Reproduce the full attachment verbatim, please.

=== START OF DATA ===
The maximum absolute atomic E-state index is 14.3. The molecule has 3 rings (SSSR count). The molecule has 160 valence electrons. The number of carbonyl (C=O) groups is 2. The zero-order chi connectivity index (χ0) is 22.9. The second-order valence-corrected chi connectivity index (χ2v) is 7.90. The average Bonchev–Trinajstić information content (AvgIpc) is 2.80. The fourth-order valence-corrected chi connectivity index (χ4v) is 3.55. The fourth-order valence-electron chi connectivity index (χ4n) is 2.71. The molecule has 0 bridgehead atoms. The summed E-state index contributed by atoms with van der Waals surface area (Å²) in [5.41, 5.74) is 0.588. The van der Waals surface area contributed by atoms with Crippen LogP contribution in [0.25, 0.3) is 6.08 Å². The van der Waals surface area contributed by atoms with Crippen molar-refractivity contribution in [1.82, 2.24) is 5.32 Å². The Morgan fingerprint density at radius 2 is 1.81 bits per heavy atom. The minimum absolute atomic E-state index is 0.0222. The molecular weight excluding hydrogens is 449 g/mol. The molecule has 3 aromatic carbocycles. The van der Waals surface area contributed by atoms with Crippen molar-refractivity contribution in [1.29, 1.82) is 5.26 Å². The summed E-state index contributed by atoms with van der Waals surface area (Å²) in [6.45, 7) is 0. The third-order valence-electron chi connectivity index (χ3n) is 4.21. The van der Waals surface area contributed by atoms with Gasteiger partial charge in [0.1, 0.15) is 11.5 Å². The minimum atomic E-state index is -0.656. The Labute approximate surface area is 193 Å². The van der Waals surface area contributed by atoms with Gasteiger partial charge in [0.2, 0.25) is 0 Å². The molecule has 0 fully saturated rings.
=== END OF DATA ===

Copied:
The maximum absolute atomic E-state index is 14.3. The molecule has 3 rings (SSSR count). The molecule has 160 valence electrons. The number of carbonyl (C=O) groups is 2. The zero-order chi connectivity index (χ0) is 22.9. The second-order valence-corrected chi connectivity index (χ2v) is 7.90. The average Bonchev–Trinajstić information content (AvgIpc) is 2.80. The fourth-order valence-corrected chi connectivity index (χ4v) is 3.55. The fourth-order valence-electron chi connectivity index (χ4n) is 2.71. The molecule has 0 bridgehead atoms. The summed E-state index contributed by atoms with van der Waals surface area (Å²) in [5.41, 5.74) is 0.588. The van der Waals surface area contributed by atoms with Crippen LogP contribution in [0.25, 0.3) is 6.08 Å². The van der Waals surface area contributed by atoms with Crippen molar-refractivity contribution in [1.82, 2.24) is 5.32 Å². The Morgan fingerprint density at radius 2 is 1.81 bits per heavy atom. The minimum absolute atomic E-state index is 0.0222. The molecular weight excluding hydrogens is 449 g/mol. The molecule has 3 aromatic carbocycles. The van der Waals surface area contributed by atoms with Crippen molar-refractivity contribution in [1.29, 1.82) is 5.26 Å². The summed E-state index contributed by atoms with van der Waals surface area (Å²) in [6.45, 7) is 0. The third-order valence-electron chi connectivity index (χ3n) is 4.21. The van der Waals surface area contributed by atoms with Gasteiger partial charge in [0.1, 0.15) is 11.5 Å². The minimum atomic E-state index is -0.656. The Labute approximate surface area is 193 Å². The van der Waals surface area contributed by atoms with Gasteiger partial charge in [0.2, 0.25) is 0 Å². The molecule has 0 fully saturated rings.